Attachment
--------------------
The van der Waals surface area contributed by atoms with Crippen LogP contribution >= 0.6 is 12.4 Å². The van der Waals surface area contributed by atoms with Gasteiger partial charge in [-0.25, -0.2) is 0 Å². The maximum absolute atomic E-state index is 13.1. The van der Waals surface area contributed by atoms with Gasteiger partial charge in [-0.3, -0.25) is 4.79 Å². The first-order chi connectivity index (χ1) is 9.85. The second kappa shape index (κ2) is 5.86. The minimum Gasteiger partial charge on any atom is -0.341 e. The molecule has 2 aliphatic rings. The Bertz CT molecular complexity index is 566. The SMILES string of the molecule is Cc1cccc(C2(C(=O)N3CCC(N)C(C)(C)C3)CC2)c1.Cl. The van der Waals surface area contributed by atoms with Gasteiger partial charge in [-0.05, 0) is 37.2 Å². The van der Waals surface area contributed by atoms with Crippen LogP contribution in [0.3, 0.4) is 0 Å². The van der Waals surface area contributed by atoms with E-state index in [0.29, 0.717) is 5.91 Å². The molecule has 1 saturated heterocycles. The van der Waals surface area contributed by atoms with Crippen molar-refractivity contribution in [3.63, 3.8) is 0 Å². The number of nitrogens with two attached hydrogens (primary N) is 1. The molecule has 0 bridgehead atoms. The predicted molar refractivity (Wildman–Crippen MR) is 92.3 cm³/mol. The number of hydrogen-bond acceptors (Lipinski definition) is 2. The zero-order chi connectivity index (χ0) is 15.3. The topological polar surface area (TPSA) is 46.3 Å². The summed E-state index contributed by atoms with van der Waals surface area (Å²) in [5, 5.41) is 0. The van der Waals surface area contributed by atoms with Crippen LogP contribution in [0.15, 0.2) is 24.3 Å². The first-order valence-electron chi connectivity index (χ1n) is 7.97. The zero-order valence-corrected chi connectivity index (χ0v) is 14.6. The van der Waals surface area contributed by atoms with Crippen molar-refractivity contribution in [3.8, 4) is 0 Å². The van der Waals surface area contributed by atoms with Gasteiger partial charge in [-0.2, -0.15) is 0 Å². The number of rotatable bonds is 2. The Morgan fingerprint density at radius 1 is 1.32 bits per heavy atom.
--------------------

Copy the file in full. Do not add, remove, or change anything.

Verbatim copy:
The van der Waals surface area contributed by atoms with Crippen LogP contribution >= 0.6 is 12.4 Å². The van der Waals surface area contributed by atoms with Gasteiger partial charge in [-0.25, -0.2) is 0 Å². The maximum absolute atomic E-state index is 13.1. The van der Waals surface area contributed by atoms with Gasteiger partial charge in [-0.3, -0.25) is 4.79 Å². The first-order chi connectivity index (χ1) is 9.85. The second kappa shape index (κ2) is 5.86. The minimum Gasteiger partial charge on any atom is -0.341 e. The molecule has 2 aliphatic rings. The Bertz CT molecular complexity index is 566. The SMILES string of the molecule is Cc1cccc(C2(C(=O)N3CCC(N)C(C)(C)C3)CC2)c1.Cl. The van der Waals surface area contributed by atoms with Gasteiger partial charge in [-0.05, 0) is 37.2 Å². The van der Waals surface area contributed by atoms with Crippen LogP contribution in [0.3, 0.4) is 0 Å². The van der Waals surface area contributed by atoms with E-state index in [0.29, 0.717) is 5.91 Å². The molecule has 1 saturated heterocycles. The van der Waals surface area contributed by atoms with Crippen molar-refractivity contribution in [3.63, 3.8) is 0 Å². The number of nitrogens with two attached hydrogens (primary N) is 1. The molecule has 0 bridgehead atoms. The predicted molar refractivity (Wildman–Crippen MR) is 92.3 cm³/mol. The number of hydrogen-bond acceptors (Lipinski definition) is 2. The zero-order chi connectivity index (χ0) is 15.3. The topological polar surface area (TPSA) is 46.3 Å². The summed E-state index contributed by atoms with van der Waals surface area (Å²) in [5, 5.41) is 0. The van der Waals surface area contributed by atoms with Crippen LogP contribution in [0.15, 0.2) is 24.3 Å². The first-order valence-electron chi connectivity index (χ1n) is 7.97. The zero-order valence-corrected chi connectivity index (χ0v) is 14.6. The van der Waals surface area contributed by atoms with Crippen molar-refractivity contribution in [3.8, 4) is 0 Å². The van der Waals surface area contributed by atoms with Gasteiger partial charge in [-0.2, -0.15) is 0 Å². The number of rotatable bonds is 2. The Morgan fingerprint density at radius 1 is 1.32 bits per heavy atom.